With reference to FIG. 13 and flow restricting means 112 the operation is altered in the following ways. The re-compression of the carpet fibres 94 under the lower edge 50 of the rear wall 20 is not substantially relieved before the fibres 94 contact the lower face 118 of the flow restricting means 112. The foot 102 thereafter compresses the fibres 94 (when referring to the forward stroke). With reference to FIG. 16 and flow restricting means 130 the operation varies in the following ways. Due to the angle of the lower face 136 and its junction with the rear wall 20 at a point above the lower edge 50 cleaning liquid tends not to be delivered directly onto the carpet 90 from the passageways 122. On denser short pile or felt non-pile type carpets a distribution cavity may be formed below the rear face 30 of the rear wall 20 and the lower face 136. This assists the distribution of cleaning liquid across a carpet 90 if heavily matted with dirt, grease or the like. It should be noted that the fibres 94 still do contact at least part of the lower face 136 of the flow restricting means 130 in a relatively uncompressed state thereby being able to accept the cleaning liquid.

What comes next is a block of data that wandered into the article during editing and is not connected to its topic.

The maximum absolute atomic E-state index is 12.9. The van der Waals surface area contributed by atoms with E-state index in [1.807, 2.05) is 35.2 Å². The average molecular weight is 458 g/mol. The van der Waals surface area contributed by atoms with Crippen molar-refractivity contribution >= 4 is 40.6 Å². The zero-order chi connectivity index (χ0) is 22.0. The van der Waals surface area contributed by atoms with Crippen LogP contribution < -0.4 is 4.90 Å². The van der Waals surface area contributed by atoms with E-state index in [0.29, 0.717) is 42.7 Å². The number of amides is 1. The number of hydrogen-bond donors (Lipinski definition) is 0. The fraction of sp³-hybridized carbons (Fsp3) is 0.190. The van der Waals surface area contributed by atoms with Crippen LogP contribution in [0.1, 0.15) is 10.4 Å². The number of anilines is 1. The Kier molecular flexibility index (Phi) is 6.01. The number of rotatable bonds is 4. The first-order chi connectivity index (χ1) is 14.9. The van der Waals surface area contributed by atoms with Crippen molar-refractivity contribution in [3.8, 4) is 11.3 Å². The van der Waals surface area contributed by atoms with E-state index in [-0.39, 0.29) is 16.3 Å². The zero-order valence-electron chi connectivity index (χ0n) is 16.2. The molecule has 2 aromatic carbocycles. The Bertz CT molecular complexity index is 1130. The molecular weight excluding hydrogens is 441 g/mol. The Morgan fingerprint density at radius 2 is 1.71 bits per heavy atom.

With reference to FIG. 17 and flow restricting means 150 the operation is substantially the same as that for flow restricting means 130. The uncompressed carpet fibres 94 contact at least the flat portion 160 of the lower face 156 whereas the distribution cavity is formed beneath the curved portion 162 and adjacent the rear wall 20.

With reference to FIG. 20 and flow restricting means 170 the operation is substantially the same as that for flow restricting means 130. The cleaning liquid is delivered to the carpet fibres 94 through apertures 180. The distribution cavity may be formed under the concave lower face 176 of the flow restricting means 170 when used on denser short pile or felt non-pile type carpets.